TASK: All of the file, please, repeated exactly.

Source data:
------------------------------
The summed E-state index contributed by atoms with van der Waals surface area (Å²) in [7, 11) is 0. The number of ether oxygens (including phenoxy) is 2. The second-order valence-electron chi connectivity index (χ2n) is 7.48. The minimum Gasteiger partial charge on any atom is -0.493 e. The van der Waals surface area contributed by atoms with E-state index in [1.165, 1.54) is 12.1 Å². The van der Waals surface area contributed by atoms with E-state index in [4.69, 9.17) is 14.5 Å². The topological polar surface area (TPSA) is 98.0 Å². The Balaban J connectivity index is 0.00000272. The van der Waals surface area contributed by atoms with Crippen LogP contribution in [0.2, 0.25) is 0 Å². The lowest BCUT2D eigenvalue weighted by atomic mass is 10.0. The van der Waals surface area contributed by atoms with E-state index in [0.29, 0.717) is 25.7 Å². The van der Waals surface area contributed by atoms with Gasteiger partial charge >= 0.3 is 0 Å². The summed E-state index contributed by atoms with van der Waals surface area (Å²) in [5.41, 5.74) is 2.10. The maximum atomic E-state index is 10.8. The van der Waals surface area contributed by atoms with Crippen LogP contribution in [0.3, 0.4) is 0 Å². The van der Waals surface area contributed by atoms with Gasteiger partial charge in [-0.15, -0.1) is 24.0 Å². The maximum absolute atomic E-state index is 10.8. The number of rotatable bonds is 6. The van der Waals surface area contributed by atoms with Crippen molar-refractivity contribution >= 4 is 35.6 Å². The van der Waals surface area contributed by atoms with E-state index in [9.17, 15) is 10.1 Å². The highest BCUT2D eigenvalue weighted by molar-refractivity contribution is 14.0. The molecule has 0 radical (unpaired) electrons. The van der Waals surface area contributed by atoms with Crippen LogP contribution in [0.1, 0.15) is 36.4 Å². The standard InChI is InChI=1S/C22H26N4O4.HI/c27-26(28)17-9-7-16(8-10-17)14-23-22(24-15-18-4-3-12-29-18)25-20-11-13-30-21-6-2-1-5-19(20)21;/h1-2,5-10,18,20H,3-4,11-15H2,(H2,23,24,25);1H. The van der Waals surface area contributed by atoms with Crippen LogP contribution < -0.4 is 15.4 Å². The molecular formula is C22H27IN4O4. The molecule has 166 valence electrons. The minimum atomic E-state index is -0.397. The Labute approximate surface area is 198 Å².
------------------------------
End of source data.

The summed E-state index contributed by atoms with van der Waals surface area (Å²) in [7, 11) is 0. The number of ether oxygens (including phenoxy) is 2. The second-order valence-electron chi connectivity index (χ2n) is 7.48. The minimum Gasteiger partial charge on any atom is -0.493 e. The van der Waals surface area contributed by atoms with E-state index in [1.165, 1.54) is 12.1 Å². The van der Waals surface area contributed by atoms with E-state index in [4.69, 9.17) is 14.5 Å². The topological polar surface area (TPSA) is 98.0 Å². The Balaban J connectivity index is 0.00000272. The van der Waals surface area contributed by atoms with Crippen LogP contribution in [0.2, 0.25) is 0 Å². The lowest BCUT2D eigenvalue weighted by atomic mass is 10.0. The van der Waals surface area contributed by atoms with E-state index in [0.29, 0.717) is 25.7 Å². The van der Waals surface area contributed by atoms with Gasteiger partial charge >= 0.3 is 0 Å². The summed E-state index contributed by atoms with van der Waals surface area (Å²) in [5.41, 5.74) is 2.10. The maximum atomic E-state index is 10.8. The van der Waals surface area contributed by atoms with Crippen LogP contribution in [0.3, 0.4) is 0 Å². The van der Waals surface area contributed by atoms with Gasteiger partial charge in [-0.15, -0.1) is 24.0 Å². The maximum absolute atomic E-state index is 10.8. The number of rotatable bonds is 6. The van der Waals surface area contributed by atoms with Crippen molar-refractivity contribution >= 4 is 35.6 Å². The van der Waals surface area contributed by atoms with E-state index in [9.17, 15) is 10.1 Å². The highest BCUT2D eigenvalue weighted by molar-refractivity contribution is 14.0. The molecule has 0 radical (unpaired) electrons. The van der Waals surface area contributed by atoms with Crippen LogP contribution in [0.1, 0.15) is 36.4 Å². The standard InChI is InChI=1S/C22H26N4O4.HI/c27-26(28)17-9-7-16(8-10-17)14-23-22(24-15-18-4-3-12-29-18)25-20-11-13-30-21-6-2-1-5-19(20)21;/h1-2,5-10,18,20H,3-4,11-15H2,(H2,23,24,25);1H. The van der Waals surface area contributed by atoms with Crippen LogP contribution < -0.4 is 15.4 Å². The molecular formula is C22H27IN4O4. The molecule has 166 valence electrons. The minimum atomic E-state index is -0.397. The Labute approximate surface area is 198 Å².